On a photo of the Quadrant of a Kodiak Quest 100 there was an additional red lever to the left of the throttle (black handle) labeled with "MAX EMR PWR". Can anyone explain what what this means and what the corresponding lever is used for?

Picture by Jeff Berlin on flyingmag.com

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    $\begingroup$ FYI, it isn't the "MAX EMR PWR" lever, it is the "EMR PWR" lever, with two positions: MAX, and NORMAL. $\endgroup$ Aug 12, 2021 at 21:09
  • $\begingroup$ It engages the afterburners. $\endgroup$
    – Mark
    Aug 14, 2021 at 18:48

2 Answers 2


From the Kodiak's flight manual:


The emergency power lever is connected, through linkages, to the manual override lever on the fuel control unit [FCU] and allows manual governing of the engine fuel flow should a malfunction occur in the fuel control unit's pneumatic governing system.

The lever (once out of its safety stop) can be placed anywhere between normal and maximum (the word "MAX" shown) for manual fuel flow control, since an FCU failure would limit the engine to only idle fuel flow (approx. 48% Ng).

Since it's an override, once activated the power lever would be placed in idle, and the power controlled using the EMR PWR lever instead (flight manual § 3-15 ENGINE EMERGENCIES).

Consult your AFM; do not use for flight.


There is already a great answer quoting from the aircraft flight manual, but I thought I would offer some additional perspective. I'm not qualified in the Kodiak, but both the T-34C and C-208 have versions of the venerable Pratt and Whitney PT6 turbine engine, and both have Emergency Power Levers like this in case the Fuel Control Unit (FCU) fails.

Older (non-FADEC) turbine engine FCUs are electro mechanical, and meter fuel according to several inputs; typically RPM, turbine temperature, demand, (per power lever position) and probably a pressure sensor somewhere. With a failure of the FCU the engine will still run, but the metering function no longer works and the RPM will roll back to idle.

This is when the Emergency Power Lever comes into play: Once engaged the EPL bypasses the FCU and gives you manual control over a valve to add fuel to the engine to increase or decrease power output. However, without the other sensor inputs you lose the governing protection of the FCU. Instead of the power lever being just one input to be considered by the FCU to change a power setting, you are now directly controlling the fuel flow going to the manifold.

The way it was explained to me was to imagine your car's carburetor or computer controlled fuel injection system failing: Instead of venturis, needle valves, jets, etc. keeping a uniform fuel mist flowing into the cylinders, you are now keeping it running down the road by carefully and slowly pouring gas from a spouted measuring cup directly into the intake manifold.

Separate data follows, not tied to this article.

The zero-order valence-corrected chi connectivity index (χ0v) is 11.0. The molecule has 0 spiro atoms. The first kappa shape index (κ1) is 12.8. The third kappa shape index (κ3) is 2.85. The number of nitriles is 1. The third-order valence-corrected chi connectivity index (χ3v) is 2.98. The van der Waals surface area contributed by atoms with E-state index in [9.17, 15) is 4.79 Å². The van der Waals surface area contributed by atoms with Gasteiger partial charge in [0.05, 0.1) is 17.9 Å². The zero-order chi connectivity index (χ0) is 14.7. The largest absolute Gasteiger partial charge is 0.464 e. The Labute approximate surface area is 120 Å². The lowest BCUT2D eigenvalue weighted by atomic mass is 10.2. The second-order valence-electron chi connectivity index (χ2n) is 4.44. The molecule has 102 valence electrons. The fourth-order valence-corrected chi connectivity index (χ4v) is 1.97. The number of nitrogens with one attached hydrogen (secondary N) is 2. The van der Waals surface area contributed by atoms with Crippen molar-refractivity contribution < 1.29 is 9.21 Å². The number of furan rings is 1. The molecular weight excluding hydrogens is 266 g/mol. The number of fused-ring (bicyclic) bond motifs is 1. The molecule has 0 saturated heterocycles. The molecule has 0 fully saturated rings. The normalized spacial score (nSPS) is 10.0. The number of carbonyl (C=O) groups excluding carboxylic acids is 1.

Needless to say you must be very careful using EPL to dump raw fuel into the burner like this or you can easily overtorque the engine or toast the turbine section. In Navy flight training they had us fly an approach in the simulator using the EPL and it was VERY sensitive. You really had to keep an eye on the max turbine temperature and move the EPL very gingerly to avoid exceeding limits.

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    $\begingroup$ pouring fuel from a measuring cup into the intake manifold sounds like a comedy skit. Someone should do that. Bonus points if it's on a plane. $\endgroup$
    – user253751
    Aug 13, 2021 at 11:44
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    $\begingroup$ In high school a friend of mine had the throttle linkage on his old Nova break. He tied his shoe laces together, tied it so the throttle lever on the carburetor, threaded it through the firewall, and used a pull string throttle to get home! $\endgroup$ Aug 13, 2021 at 15:32
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    $\begingroup$ Oh good, a Nova is not a type of plane $\endgroup$
    – user253751
    Aug 13, 2021 at 15:57
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    $\begingroup$ I knew exactly what you were talking about. $\endgroup$
    – FreeMan
    Aug 13, 2021 at 17:23
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    $\begingroup$ I heard it said that in olden days bush pilots with a total fuel failure could rig up a pipe from the fuel tank ending in front of the air intake of an engine, such that the intake would suck in a fuel air mix like a carburetor. No control but it might get you home $\endgroup$ Aug 13, 2021 at 19:05

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